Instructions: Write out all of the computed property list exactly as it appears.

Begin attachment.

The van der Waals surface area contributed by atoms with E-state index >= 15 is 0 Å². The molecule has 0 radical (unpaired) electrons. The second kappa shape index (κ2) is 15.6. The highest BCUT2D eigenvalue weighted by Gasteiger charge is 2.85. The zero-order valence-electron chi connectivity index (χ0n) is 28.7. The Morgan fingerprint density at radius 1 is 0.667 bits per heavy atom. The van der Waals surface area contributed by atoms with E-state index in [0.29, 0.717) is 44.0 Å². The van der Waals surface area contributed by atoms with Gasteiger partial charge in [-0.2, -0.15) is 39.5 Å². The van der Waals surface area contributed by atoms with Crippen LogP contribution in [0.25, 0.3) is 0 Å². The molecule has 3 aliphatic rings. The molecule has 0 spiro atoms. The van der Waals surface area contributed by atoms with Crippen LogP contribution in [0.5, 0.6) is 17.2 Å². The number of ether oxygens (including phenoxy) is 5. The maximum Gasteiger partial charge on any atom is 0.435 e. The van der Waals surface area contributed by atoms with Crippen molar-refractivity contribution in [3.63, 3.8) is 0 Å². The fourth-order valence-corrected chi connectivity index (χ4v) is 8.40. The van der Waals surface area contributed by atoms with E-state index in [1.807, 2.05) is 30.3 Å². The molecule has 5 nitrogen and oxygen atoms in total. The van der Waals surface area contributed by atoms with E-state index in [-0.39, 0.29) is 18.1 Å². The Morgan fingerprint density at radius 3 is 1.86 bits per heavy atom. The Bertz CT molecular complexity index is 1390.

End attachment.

The van der Waals surface area contributed by atoms with E-state index >= 15 is 0 Å². The molecule has 0 radical (unpaired) electrons. The second kappa shape index (κ2) is 15.6. The highest BCUT2D eigenvalue weighted by Gasteiger charge is 2.85. The zero-order valence-electron chi connectivity index (χ0n) is 28.7. The Morgan fingerprint density at radius 1 is 0.667 bits per heavy atom. The van der Waals surface area contributed by atoms with E-state index in [0.29, 0.717) is 44.0 Å². The van der Waals surface area contributed by atoms with Gasteiger partial charge in [-0.2, -0.15) is 39.5 Å². The van der Waals surface area contributed by atoms with Crippen LogP contribution in [0.25, 0.3) is 0 Å². The molecule has 3 aliphatic rings. The molecule has 0 spiro atoms. The van der Waals surface area contributed by atoms with Crippen LogP contribution in [0.5, 0.6) is 17.2 Å². The number of ether oxygens (including phenoxy) is 5. The maximum Gasteiger partial charge on any atom is 0.435 e. The van der Waals surface area contributed by atoms with Crippen molar-refractivity contribution in [3.63, 3.8) is 0 Å². The fourth-order valence-corrected chi connectivity index (χ4v) is 8.40. The van der Waals surface area contributed by atoms with E-state index in [1.807, 2.05) is 30.3 Å². The molecule has 5 nitrogen and oxygen atoms in total. The van der Waals surface area contributed by atoms with E-state index in [-0.39, 0.29) is 18.1 Å². The Morgan fingerprint density at radius 3 is 1.86 bits per heavy atom. The Bertz CT molecular complexity index is 1390.